Live: Amazon Product Event Prime Sale Lenovo Duet 3 Windows 11 Update HP OLED Laptop Restaurant.com Gift Card Deal Bluetooth Boom Boxes Huawei Mate XS 2
Want CNET to notify you of price drops and the latest stories?
No, thank you
Accept

Samsung's New Z Flip 4, Z Fold 4 Are Partially Made From Recycled Fishing Nets

Samsung Galaxy Z Fold 4 and Z Flip 4 held side by side
The Galaxy Z Fold 4 (left) and Z Flip 4 (right).
Lisa Eadicicco/CNET

What's happening

Samsung's new Galaxy Z Flip 4 and Z Fold 4 are the first folding phones from the company to be made partially with recycled fishing nets.

Why it matters

Samsung's efforts are part of a broader effort by several tech companies to build products more sustainably.

What's next

Samsung, Microsoft and Apple are likely to continue investments into sustainability, with various pledges to become either carbon-neutral or to increase use of recycled materials.

The Galaxy Z Flip 4 and Z Fold 4 will include components made from repurposed fishing nets, marking a first for Samsung's foldables. It builds on Samsung's previous efforts, following its decision to incorporate such materials into its Galaxy S22 lineup earlier this year.

The announcement came during Samsung's Unpacked event on Wednesday, when it revealed the Galaxy Z Flip 4 and Z Fold 4 as well as the Galaxy Buds 2 Pro, the Galaxy Watch 5 and Galaxy Watch 5 Pro. All of the new devices include some components made from repurposed materials. More than 90% of the Galaxy Buds 2 Pro are made from recycled parts. 

Now playing: Watch this: Galaxy Z Flip 4: Samsung's Flip Phone Gets New Software,...
4:23

Samsung's efforts are part of a broader movement by consumer tech companies to offset the mounting pile of global electronic waste their devices inevitably contribute to by giving back to the environment. Only 20% of e-waste is dealt with appropriately, according to the World Economic Forum, while much of the rest ends up in landfills. Sourcing more materials from sustainable channels may not fix the world's electronic waste problem. But it does give tech companies the opportunity to contribute to solving other environmental issues in the process of building their own new gadgets.

Samsung's new foldables include components made from repurposed fishing nets.

Samsung

For Samsung, that issue is "ghost nets," or fishing nets that are no longer in use and have been abandoned in the ocean. The World Wildlife Fund describes them as a "major contributor to the ocean plastics crisis," saying that 268 tons of nets, ropes and other materials were found in the Baltic Sea in a single 2015 mission. 

As for specifics, the side key bracket on the Galaxy Z Flip 4 and Z Fold 4, as well as the Fold 4's display connector cap, are made from discarded fishing nets. But there are several other parts inside each phone that are made from other post-consumer materials. For the Z Flip 4, such components include the upper antenna bracket, upper and lower brackets of the speaker module, display connector cap, receiver deco and inner part of the side key. The upper case of the Z Fold 4's top speaker, the inner part of its side key as well as its long and short connector to connector brackets are made from post-consumer materials, according to Samsung.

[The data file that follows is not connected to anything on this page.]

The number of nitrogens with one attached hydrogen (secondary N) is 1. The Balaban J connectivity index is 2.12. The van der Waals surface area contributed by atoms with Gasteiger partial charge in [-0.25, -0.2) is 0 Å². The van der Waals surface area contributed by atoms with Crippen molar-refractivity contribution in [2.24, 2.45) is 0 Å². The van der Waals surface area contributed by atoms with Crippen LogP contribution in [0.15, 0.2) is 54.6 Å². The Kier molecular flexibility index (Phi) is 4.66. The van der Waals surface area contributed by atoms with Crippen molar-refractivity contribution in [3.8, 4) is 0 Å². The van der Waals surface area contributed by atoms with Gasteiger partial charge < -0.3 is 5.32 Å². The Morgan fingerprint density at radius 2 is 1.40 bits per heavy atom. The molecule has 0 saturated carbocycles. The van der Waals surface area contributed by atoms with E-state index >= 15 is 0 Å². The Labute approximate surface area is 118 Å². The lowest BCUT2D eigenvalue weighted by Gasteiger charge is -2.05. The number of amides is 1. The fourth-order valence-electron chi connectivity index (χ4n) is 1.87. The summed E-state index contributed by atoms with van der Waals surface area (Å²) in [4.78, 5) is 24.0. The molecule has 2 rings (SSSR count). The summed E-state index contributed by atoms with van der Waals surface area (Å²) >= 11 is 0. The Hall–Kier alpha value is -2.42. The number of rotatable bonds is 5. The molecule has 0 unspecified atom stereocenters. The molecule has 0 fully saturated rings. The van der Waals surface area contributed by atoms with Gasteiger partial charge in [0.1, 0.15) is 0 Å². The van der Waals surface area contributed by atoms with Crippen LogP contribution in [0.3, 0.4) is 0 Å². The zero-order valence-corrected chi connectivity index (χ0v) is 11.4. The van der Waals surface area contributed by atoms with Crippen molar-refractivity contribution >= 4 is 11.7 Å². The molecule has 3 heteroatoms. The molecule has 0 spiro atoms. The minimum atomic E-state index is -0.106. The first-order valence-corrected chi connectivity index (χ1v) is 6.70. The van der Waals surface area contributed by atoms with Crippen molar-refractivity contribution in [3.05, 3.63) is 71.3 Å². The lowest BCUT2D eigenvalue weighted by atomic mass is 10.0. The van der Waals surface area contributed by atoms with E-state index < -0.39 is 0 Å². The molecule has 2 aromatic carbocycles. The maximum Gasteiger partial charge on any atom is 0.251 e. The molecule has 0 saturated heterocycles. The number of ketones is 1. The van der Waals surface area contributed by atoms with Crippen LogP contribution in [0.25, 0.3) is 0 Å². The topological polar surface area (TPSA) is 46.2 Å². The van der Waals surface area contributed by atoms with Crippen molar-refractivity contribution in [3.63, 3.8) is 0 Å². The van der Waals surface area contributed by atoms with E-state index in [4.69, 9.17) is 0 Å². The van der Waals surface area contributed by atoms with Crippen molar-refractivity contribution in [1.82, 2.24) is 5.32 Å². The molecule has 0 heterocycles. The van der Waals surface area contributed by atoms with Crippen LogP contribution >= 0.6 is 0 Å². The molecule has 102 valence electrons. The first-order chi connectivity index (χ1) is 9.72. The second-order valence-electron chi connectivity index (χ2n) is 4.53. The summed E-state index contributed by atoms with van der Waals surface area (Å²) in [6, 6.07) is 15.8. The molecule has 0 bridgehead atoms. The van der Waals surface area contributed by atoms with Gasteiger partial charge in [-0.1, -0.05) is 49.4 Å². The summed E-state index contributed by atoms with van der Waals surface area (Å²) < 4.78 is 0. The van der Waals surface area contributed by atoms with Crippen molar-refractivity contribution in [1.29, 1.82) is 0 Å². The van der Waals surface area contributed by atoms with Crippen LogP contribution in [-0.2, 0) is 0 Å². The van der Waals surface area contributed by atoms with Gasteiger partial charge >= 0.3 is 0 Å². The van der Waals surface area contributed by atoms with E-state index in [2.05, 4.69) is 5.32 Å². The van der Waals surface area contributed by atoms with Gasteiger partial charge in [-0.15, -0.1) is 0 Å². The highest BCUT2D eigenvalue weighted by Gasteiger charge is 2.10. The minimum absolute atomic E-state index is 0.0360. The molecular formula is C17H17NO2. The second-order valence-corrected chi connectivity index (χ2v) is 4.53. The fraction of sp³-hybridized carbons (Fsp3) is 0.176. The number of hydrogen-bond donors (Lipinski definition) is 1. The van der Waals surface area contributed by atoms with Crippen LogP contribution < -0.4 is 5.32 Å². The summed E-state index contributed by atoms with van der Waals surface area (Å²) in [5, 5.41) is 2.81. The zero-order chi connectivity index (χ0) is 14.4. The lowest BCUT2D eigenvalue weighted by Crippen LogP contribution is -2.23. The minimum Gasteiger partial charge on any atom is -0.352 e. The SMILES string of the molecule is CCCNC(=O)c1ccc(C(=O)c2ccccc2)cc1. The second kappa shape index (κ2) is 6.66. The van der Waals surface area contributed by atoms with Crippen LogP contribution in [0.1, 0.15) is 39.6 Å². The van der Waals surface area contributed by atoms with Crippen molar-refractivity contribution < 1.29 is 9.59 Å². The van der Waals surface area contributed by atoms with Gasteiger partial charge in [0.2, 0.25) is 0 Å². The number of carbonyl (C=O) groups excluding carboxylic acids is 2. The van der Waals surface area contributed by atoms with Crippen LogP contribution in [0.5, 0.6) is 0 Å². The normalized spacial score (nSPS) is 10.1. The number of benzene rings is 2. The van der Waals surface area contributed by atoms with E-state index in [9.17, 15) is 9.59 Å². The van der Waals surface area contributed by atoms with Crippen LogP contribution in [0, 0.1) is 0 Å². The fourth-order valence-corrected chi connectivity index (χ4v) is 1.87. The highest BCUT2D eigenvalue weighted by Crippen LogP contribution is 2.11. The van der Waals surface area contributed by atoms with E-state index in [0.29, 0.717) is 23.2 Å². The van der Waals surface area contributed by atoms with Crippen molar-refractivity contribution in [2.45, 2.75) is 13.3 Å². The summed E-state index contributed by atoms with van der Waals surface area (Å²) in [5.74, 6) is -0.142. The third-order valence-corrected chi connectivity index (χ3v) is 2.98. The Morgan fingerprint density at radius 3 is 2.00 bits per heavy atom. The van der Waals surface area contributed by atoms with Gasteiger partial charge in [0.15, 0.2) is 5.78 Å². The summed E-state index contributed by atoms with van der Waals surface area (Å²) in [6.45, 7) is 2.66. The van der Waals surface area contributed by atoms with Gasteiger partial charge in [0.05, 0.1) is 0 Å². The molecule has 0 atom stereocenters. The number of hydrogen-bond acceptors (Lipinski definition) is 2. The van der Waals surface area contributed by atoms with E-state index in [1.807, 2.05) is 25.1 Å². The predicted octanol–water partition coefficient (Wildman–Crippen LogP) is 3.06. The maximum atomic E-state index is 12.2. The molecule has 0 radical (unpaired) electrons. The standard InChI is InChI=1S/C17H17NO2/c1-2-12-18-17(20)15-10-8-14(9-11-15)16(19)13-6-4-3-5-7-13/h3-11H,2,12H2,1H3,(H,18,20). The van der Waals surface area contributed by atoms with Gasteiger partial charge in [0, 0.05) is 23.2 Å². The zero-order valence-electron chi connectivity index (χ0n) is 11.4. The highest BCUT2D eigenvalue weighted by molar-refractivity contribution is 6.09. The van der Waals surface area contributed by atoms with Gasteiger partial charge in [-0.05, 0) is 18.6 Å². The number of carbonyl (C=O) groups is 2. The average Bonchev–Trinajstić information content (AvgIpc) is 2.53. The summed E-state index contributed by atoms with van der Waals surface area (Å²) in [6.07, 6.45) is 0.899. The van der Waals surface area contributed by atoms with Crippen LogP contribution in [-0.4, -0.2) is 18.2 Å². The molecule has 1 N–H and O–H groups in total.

One of the major challenges with creating components from recycled fishing nets is ensuring these parts are durable enough to work properly in a variety of conditions. Phone parts must be designed to survive various extreme weather conditions in all areas of the world where Samsung devices are used, says Pranveer Singh Rathore, materials R&D manager for Samsung. That's particularly true of foldable phones like the Z Flip 4 and Z Fold 4.

"They are a unique design, and with that comes a fresh set of challenges," says Rathore, in reference to Samsung's foldable phones. "The internal parts are different. The sizes are different. The way they are supposed to perform is different."

Certain components in new Samsung products like the Galaxy Z Flip 4 and Galaxy Watch 5 are made from recycled materials.

Samsung

Samsung is far from being the only company investing in more sustainable ways to build new products. Microsoft pledged to become carbon-neutral, zero-waste and water-positive by 2030, and it launched a computer mouse made with 20% recycled ocean plastic last year. Apple is making the latest iPhone SE with low-carbon aluminum and wants to eventually only use recycled and renewable materials in its products and packaging. 

But the industry is likely far from creating a phone completely from recycled materials, says Rathore. 

"I personally think that it should be possible in the future," he said. "But when, I don't know."

Read moreThe Great Pacific Garbage Patch: What to Know About the Floating Islands of Trash